- Low maintenance and less complexity
- Low end predictable operating costs
- Local resources and skill set available
- Eliminate flood problems
- Contamination risk factor reduced
- Functionality during a power outage
- Multi-point needs, fluctuations reduced
- No damage to the old distribution net
Tom Jurista, a Kamloops-based technician representing Orival Water Filters, was supposed to make a presentation at the May 23 meeting on a backwash rotary filter system. But Jurista had to fly to Edmonton at the last minute to trouble-shoot a newly installed system in northern Alberta. In Jurista's absence, part of a video on the filter system was played.
Addressing what he described as “rumours,” Vanderwolf said his committee had been told the District is not limited to the pumping option. He said the municipality would only have to notify the UBCM (Union of BC Municipalities) management team of a change in plan and could still move forward with a different option.
He said another recent rumour stated that the District must spend the money it's received for the water plan within two years or lose the funding. “We were told in Victoria that the money can sit until 2015. If they have an approved plan started, they can then ask for an extension.”
Councillor Greg deStrake was the only member of District Council to attend the meeting, although municipal staff and a representative from TRUE Consulting were present.
During the public question period, former Lytton Mayor Chris O'Connor, saying he had “no dog in this fight,” criticized Vanderwolf's presentation for including many “disingenuous” comments. “I'm not going to sit here and go one-by-one over everything you said, but I could go down your entire list.”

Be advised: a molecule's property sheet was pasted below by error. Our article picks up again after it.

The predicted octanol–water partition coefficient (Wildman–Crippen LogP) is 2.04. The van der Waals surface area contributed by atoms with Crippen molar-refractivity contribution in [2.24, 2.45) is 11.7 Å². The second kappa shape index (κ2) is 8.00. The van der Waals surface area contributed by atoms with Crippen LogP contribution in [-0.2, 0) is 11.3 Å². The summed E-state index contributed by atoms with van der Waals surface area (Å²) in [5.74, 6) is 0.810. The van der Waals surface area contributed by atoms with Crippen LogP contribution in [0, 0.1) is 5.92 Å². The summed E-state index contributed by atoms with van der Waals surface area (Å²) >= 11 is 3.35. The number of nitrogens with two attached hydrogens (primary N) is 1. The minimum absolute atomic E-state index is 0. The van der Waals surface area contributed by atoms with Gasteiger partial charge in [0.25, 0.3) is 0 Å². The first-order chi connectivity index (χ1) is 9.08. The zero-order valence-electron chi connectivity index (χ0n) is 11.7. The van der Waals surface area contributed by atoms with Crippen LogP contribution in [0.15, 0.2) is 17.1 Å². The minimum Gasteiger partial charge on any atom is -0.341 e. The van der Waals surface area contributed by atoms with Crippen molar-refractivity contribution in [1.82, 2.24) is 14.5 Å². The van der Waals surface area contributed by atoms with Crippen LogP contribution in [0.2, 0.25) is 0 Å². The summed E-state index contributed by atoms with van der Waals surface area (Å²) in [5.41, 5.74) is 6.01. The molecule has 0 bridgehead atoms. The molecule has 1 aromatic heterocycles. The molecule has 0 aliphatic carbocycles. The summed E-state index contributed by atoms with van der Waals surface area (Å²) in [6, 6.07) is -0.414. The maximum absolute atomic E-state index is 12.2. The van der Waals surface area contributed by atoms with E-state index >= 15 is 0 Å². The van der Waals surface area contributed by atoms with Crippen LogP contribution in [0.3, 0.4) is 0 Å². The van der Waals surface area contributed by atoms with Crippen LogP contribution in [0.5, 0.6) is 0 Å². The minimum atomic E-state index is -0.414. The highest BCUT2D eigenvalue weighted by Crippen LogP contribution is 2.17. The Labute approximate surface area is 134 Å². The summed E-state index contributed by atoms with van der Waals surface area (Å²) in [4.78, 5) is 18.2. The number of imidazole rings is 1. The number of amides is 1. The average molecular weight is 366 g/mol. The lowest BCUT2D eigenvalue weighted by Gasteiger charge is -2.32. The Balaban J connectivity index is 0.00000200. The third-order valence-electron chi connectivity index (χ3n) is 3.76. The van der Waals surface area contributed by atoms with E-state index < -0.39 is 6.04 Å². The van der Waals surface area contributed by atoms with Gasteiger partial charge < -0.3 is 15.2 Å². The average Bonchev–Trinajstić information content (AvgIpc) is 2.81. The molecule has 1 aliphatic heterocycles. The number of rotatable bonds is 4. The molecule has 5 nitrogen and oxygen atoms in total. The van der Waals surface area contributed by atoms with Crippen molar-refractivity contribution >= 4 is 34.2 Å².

He added that he had watched politics in Lillooet over the past decade. “Somebody called it ‘antideluvian hillbillies.' Frankly, that's my observation as well,” said O'Connor. “There was an election last November and another one in March. The debate's over. Those are the people you've elected as a community to represent you. Let them go ahead. Yes, ask that you be participants in the process – that's your right. If you want to make the decisions, run for council. None of the people that I see who are critics regularly in the Lillooet News do that. They sit back and they carp but they don't step up.”
Although O'Connor's comments received applause, a reply from committee member Ernie Anderson received more sustained applause than O'Connor's observations.
Another questioner, Sunni Wolfe, asked for clarification on whether the creeks would be dammed to create reservoirs. In his presentation, Vanderwolf's example of a reservoir was a photo of Ruddocks Dam, located between Lillooet and Lytton. Vanderwolf replied emphatically that the creeks would not be dammed.
Responding to Jim Upton, committee member Lloyd Stock suggested a feasibility analysis would be required before costs of the alternate plan could be estimated with any certainty. He added that a ballpark figure for the gravity-fed option might be 50 to 60 per cent of the $10 million plan proposed by the District.
Mayor Dennis Bontron later told the News council and staff would meet May 28 for a briefing on the May 23 meeting.
He said it wouldn't be fair to comment on the details of the community meeting until after the briefing.
Bontron added that the water issue “has already been studied to death.
“I'm sure we'll discuss what council wants to do next, but the reality is this is at a very late stage when we're already going to tender,” he said.